Strangely when I first met him in San Francisco that summer you would have been hard-pressed to tell him, under the influence of dope, the new acid rock musical dispensation, and the flowering of new lifestyle  that could not have been the case but after a few hits on the head by the coppers, a tour of duty in the military at the height of the Vietnam War, and what was happening to other political types trying to change the world for the better like the Black Panthers he got “religion,” or at least he got that music as the agency of social change idea out of his head.  Me, well, I was (and am not now ) as political as Markin had been so that I never got drowned in the counter-culture where music was a central cementing act. Nor did I have anything that happened to me subsequently that would have given me Markin’s epiphany, particularly that Army stint that gave him “religion” on the questions of war and peace but which I think, given his later fate, left something hollow inside him since I had been declared 4-F (unfit for military service) due to a childhood physical injury that had left one arm withered. (Markin, is now buried in a nameless grave in a potter’s field down in Sonora, Mexico after he was found on a dusty back road with two slugs in him after what we had heard was some busted cocaine deal in either 1976 or 1977, probably the summer of the former from what a private detective hired by one of our friends to go down and find out what happened told him from the shaky information he had received down there from a guy, a doper, who claimed to know Markin.)  

 I would listen half-attentively (a condition aided by being “stoned,” all doped up or in thrall to some ephemeral woman a lot of the time) when such conversations erupted and Markin with go through his position for a candid world to hear (candid, his word). That position meaning, of course that contrary to the proponents, including many mutual friends of his, and ours, who acted out on that very idea and got burned by the flame, some dropping out, some going back to academia, some left by the wayside and who are maybe still wandering out in the Muir Woods, by some Big Sur tidal pool or, god forbid, out in rain-soaked Oregon that eight or ten Give Peace A Chance, Kumbaya, Woodstock or even acid-etched Someone To Love songs would not do the trick, would not change this nasty, brutish, old short-lived world into the garden, into some pre-lapsarian Eden. (We all called it “looking for the garden” in short-hand meaning the lost Garden of Eden which we were hung up on seeking, and not always only in our dope-flamed moments either.)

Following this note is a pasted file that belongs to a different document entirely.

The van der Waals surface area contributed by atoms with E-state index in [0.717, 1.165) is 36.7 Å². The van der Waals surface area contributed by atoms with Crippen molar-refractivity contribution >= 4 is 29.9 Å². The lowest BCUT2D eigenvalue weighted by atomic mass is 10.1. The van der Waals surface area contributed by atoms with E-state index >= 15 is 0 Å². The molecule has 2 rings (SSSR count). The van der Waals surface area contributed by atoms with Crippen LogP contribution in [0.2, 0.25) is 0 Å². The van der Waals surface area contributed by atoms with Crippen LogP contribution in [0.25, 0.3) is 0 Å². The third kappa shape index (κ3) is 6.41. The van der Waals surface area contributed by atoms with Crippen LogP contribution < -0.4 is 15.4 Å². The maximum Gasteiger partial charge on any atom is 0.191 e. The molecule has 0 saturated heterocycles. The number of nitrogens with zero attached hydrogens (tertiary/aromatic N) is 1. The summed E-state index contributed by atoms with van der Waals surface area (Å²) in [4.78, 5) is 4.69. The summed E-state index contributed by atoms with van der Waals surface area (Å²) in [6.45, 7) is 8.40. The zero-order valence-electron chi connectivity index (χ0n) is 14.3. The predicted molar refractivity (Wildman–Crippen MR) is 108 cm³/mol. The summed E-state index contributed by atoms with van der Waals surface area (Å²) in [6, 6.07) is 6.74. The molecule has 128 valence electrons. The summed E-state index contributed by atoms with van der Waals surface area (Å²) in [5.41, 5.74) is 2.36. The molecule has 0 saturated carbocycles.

Meaning that the gathering of youth nation unto itself out in places like million butterfly Woodstock, flying kites Golden Gate Park, pop bop Monterrey, hell, the Boston Common when things headed east, or even once word trickled down the way the word has always trickled down to the sticks once the next new thing gets a workout, Olde Saco Park, in the town up in Maine where I grew up would not feed on itself and grow to such a critical mass that the quite nameable enemies of goodness, kindness starting with one Lyndon Johnson and one Richard M. Nixon and working down to the go-fers and hangers-on, and leave us alone would sulk off somewhere, defeated or at least defanged.

Many a night, many a dope-blistered night before some seawall ocean front Pacific Coast campfire I would listen to Markin blast forth against that stuff, against that silliness. As for me, I was too “into the moment,” too into finding weed, hemp, mary jane and too into finding some fetching women to share it with to get caught up in some nebulous ideological struggle. It was only later, after the music died, after rock and roll turned in on itself, turned into some exotic fad of the exiles on Main Street that I began to think through the implications of what Markin, and the guys on the other side too, were arguing about.